Authors J.F. Gonzalez and Brian Keene bring their killer crab creature feature trilogy to a close with Clickers III: Dagon Rising.
Rather than trying to turn horror author Rick Sychek into a John McClane sort (always in the wrong place at the right time), stuck in an eternal battle against the Clickers, the co-authors instead bring some of the prior novel's secondary characters a step forward into the limelight. Although Sychek is reduced to a brief cameo and some mention's here and there, his presence is still felt and I appreciated that his past actions had a lasting effect on those returning players who had fought alongside him previously. Stepping up in a big way this time around are ex-hitman Tony Genova and ex-Secret Service agent, Clark Arroyo, on the run after his actions in Clickers II, and marine biologist Jennifer Wasco. I enjoyed each of these three characters in the previous novel, so it was a pleasure seeing more of them.
Although Clickers III is meant to be a finale, it also feels at times like a soft reboot. The main characters of the previous novels are sidelined and reduced to minor namechecks here and there, and the US coastal settings of the prior two books are also absent. Clickers II went into some big places, reading like a disaster epic, and it's a tough book to top. Rather than try to outdo themselves, the authors deliberately set about crafting a smaller, low-key adventure, albeit one that is still rife with action. But in changing things up so much, it feels a touch disconnected from the previous installments. This time around, Gonzalez and Keene channel their inner-Predator and set the action in a tropical jungle on a Pacific Island where the Dark Ones are making one last push to destroy all of humanity.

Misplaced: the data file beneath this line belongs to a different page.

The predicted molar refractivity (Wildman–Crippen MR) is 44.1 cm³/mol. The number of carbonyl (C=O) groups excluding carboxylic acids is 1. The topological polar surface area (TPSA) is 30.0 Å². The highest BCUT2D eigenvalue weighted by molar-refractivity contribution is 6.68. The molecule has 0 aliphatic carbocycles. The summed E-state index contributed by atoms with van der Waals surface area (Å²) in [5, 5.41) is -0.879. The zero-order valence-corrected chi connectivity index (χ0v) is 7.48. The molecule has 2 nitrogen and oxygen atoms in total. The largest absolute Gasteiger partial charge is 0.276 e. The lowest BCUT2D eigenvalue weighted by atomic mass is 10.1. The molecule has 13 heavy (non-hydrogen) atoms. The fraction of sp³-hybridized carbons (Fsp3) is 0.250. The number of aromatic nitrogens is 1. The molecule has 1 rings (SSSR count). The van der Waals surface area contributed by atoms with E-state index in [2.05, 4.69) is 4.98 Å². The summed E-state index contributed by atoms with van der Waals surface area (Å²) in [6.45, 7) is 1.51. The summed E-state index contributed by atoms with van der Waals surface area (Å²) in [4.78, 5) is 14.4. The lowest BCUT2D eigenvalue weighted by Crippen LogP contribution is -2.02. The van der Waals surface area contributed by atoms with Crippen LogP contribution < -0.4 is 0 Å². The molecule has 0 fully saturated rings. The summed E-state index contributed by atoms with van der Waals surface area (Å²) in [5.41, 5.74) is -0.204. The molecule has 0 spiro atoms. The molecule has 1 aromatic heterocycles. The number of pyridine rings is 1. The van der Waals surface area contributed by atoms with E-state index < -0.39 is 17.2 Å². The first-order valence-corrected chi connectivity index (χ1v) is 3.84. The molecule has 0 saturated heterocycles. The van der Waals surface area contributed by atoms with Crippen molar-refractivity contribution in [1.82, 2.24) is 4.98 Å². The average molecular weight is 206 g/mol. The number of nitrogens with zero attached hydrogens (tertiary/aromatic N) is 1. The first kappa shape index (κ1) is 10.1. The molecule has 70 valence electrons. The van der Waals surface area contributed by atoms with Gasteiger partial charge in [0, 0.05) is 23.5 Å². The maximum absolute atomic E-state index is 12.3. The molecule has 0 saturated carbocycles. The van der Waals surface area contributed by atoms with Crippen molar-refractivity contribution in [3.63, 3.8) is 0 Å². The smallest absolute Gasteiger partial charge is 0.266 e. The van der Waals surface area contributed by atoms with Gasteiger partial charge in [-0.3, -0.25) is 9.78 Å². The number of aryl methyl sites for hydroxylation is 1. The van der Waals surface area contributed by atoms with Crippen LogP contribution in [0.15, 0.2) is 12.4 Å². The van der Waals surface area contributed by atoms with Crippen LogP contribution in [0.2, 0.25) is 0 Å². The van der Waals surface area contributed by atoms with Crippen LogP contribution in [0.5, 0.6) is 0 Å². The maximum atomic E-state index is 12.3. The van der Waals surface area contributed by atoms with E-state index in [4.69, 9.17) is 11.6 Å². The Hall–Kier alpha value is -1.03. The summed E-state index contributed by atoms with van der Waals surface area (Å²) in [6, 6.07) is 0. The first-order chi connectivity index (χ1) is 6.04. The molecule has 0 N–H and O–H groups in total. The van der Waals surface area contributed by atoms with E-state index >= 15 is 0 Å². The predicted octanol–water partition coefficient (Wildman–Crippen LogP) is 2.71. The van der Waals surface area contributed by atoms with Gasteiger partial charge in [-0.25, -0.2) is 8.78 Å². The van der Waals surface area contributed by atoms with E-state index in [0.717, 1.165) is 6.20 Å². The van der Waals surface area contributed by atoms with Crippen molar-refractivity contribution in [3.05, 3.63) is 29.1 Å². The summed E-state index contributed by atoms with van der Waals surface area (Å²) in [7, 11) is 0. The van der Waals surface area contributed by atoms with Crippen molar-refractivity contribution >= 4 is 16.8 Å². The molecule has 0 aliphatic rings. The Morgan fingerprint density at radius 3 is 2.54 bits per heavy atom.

For the most part, I enjoyed Clickers III, just not quite as much as the previous installment. Clickers II had it all - monsters, mayhem, and a massive scope. Although the threat in Clickers III is enormous, everything about the book feels smaller, and a bit of a step backward. At times it feels more akin to the first book, but it lacks any sense of the unknown, particularly if you know a bit about Lovecraft's mythology, and there's not much in the way of surprises or mystery.
It's not quite the giant conclusion I was hoping for, but it's a decent bit of entertainment. Reading these three books back to back might have been a bit too much, though. I think I was suffering from series fatigue, which probably contributed to some of my disappointment. Still, I liked it well enough overall. This was a fun series, and I'm looking forward to seeing what stories a number of other authors can tell while playing in this world's sandbox for the upcoming Clickers Forever tribute anthology (Sadly, J.F. Gonzalez died in 2014).
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